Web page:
The social action arm of the Philippines’ Catholic bishops’ conference has urged dioceses across the country to set up “kindness stations” in poor communities affected by the coronavirus outbreak.
The government has placed the entire island of Luzon, home to over 57 million people, on “enhanced community quarantine” starting March 16 in a bid to contain the spread of the coronavirus.
Under the order, strict quarantine for all households is implemented, transportation is suspended, and provision for food and “essential health services” are regulated.
Father Edwin Gariguez, executive secretary of the social action secretariat of the bishops’ conference, said community-based efforts have to be done because the operations of humanitarian organizations are paralyzed due to the lockdown.
“We need to de-centralize the giving of assistance,” Father Gariguez said. “We need to mobilize communities to help the most needy and vulnerable members,” he said.
“Kindness through community solidarity must be promoted, more than the usual centralized aid assistance,” he added.
Father Gariguez said fund-raising can be done at the community level so that village leaders can have the capacity to respond to the need of the people.
The National Council of Churches in the Philippines warned of a “humanitarian crisis” in the wake of the “enhanced community quarantine.”
Bishop Reuel Norman O. Marigza, general secretary of the Protestant council, expressed grave concern for workers and for the poor.
“Unless the poor are considered and provided with economic relief and unless medical services are enhanced and made accessible for them, the community quarantine will defeat itself,” he said.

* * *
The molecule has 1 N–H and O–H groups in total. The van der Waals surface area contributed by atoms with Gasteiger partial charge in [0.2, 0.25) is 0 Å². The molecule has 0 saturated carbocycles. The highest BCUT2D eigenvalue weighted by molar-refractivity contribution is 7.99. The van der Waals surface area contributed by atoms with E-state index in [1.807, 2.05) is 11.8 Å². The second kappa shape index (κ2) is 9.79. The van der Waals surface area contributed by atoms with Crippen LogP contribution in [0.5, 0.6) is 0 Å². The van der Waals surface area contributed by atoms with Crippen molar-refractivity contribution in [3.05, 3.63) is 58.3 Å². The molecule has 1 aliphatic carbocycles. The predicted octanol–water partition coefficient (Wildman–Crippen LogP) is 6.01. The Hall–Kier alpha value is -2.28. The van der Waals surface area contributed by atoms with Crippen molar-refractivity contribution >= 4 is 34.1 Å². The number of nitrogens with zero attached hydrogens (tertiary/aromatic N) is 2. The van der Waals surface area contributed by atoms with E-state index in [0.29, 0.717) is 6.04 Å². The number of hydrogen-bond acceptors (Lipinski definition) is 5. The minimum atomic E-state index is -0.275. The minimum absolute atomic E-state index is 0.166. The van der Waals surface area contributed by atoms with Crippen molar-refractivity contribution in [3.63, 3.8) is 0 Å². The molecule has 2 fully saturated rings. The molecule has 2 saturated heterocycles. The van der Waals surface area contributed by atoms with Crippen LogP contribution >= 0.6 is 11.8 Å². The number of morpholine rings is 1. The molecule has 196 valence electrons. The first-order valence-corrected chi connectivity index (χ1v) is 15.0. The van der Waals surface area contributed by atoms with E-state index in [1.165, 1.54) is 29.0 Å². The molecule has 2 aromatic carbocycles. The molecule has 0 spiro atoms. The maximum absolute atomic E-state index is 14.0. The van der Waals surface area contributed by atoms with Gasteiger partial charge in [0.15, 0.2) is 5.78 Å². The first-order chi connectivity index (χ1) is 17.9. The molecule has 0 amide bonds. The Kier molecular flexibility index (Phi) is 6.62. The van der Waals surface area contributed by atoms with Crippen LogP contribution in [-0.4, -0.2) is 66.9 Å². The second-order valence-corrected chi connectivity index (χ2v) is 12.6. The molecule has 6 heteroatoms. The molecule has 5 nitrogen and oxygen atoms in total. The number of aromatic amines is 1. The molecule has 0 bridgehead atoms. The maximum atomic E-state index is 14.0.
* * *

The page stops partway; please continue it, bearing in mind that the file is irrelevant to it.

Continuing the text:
“This will just lead us to further humanitarian crisis,” said the bishop.
President Rodrigo Duterte announced the implementation of the enhanced community quarantine on March 16, a day after a community quarantine took effect in the capital.
The enhanced community quarantine expanded the coverage to the entirety of the main island of Luzon.
“We are doomed to suffer a more serious humanitarian crisis altogether if the social and economic concerns of the poor remain unaddressed,” said Bishop Marigza.
He said massive job and income losses and inaccessible basic social services “will worsen the plight of millions of Filipinos already suffering from poverty and hunger.”
Church leaders divided on lockdown
Bishop Broderick Pabillo, apostolic administrator of the Archdiocese of Manila, said the public should give authorities “the benefit of the doubt” and let them work on addressing the threat of the pandemic.
The prelate, however, called on the Philippine government to “give subsidy to the poor and the people who depend on their daily work.”
Bishop Roberto Mallari of San Jose said his diocese in the northern Philippines “will comply” with the government decision to limit the movement of the population “for the good of our people.”
Father Warren Puno of the Diocese of Lucena has expressed worry on how local governments will be able to feed the people if a strict lockdown will be imposed.
“Is there really a comprehensive plan before they decided to impose this?” asked the priest.
“There are many poor Filipinos who rely on their daily wages. Can the government provide for all of them?” he said.
Father Puno said he is not against any move to combat the spread of the disease “but we need to prove to the public that we can provide their basic needs and that they will not die of hunger.”
Redemptorist priest Oliver Castor said the lockdown “was too late.” He said the country should have implemented a strict ban on all incoming flights to Manila as soon as the outbreak started.
He said the Filipino people is now suffering because of the “inability” of the government to handle the situation one step ahead.
“A strategic approach to address COVID-19 is needed,” said Father Amado Picardal.
He said the recent deployment of security forces to close every border and to limit the movement of the people is “inadequate and only contributes to the spread of the virus.”
“A community quarantine or lockdown must be accompanied by massive test and detection, immediate response to cases, adequate protective equipment, and food supply,” said Father Picardal.
He said the long-term lockdown “without addressing the basic needs of the poor run the risk of chaos when the choice becomes either catch COVID-19 or die of hunger.”